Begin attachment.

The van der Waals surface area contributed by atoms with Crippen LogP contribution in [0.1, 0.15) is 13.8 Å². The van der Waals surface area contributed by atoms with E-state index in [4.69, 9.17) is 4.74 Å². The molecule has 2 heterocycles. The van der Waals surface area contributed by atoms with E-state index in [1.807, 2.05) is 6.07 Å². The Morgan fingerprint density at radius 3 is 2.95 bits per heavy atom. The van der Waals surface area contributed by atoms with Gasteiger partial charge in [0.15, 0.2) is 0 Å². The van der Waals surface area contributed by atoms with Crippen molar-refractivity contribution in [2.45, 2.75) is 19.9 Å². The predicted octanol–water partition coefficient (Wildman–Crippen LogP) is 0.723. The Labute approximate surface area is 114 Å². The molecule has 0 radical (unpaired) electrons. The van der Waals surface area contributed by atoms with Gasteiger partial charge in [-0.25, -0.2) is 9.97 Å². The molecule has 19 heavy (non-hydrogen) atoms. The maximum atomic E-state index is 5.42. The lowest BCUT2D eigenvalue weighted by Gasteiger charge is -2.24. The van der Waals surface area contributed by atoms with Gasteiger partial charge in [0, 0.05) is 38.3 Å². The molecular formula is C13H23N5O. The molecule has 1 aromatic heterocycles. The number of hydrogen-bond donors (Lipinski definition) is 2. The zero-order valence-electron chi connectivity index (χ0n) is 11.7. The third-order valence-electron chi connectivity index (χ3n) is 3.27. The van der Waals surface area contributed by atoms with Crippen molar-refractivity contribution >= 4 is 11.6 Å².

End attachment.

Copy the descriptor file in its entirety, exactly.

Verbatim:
The van der Waals surface area contributed by atoms with Crippen LogP contribution in [0.1, 0.15) is 13.8 Å². The van der Waals surface area contributed by atoms with E-state index in [4.69, 9.17) is 4.74 Å². The molecule has 2 heterocycles. The van der Waals surface area contributed by atoms with E-state index in [1.807, 2.05) is 6.07 Å². The Morgan fingerprint density at radius 3 is 2.95 bits per heavy atom. The van der Waals surface area contributed by atoms with Gasteiger partial charge in [0.15, 0.2) is 0 Å². The van der Waals surface area contributed by atoms with Crippen molar-refractivity contribution in [2.45, 2.75) is 19.9 Å². The predicted octanol–water partition coefficient (Wildman–Crippen LogP) is 0.723. The Labute approximate surface area is 114 Å². The molecule has 0 radical (unpaired) electrons. The van der Waals surface area contributed by atoms with Gasteiger partial charge in [-0.25, -0.2) is 9.97 Å². The molecule has 19 heavy (non-hydrogen) atoms. The maximum atomic E-state index is 5.42. The lowest BCUT2D eigenvalue weighted by Gasteiger charge is -2.24. The van der Waals surface area contributed by atoms with Gasteiger partial charge in [0, 0.05) is 38.3 Å². The molecular formula is C13H23N5O. The molecule has 1 aromatic heterocycles. The number of hydrogen-bond donors (Lipinski definition) is 2. The zero-order valence-electron chi connectivity index (χ0n) is 11.7. The third-order valence-electron chi connectivity index (χ3n) is 3.27. The van der Waals surface area contributed by atoms with Crippen molar-refractivity contribution >= 4 is 11.6 Å².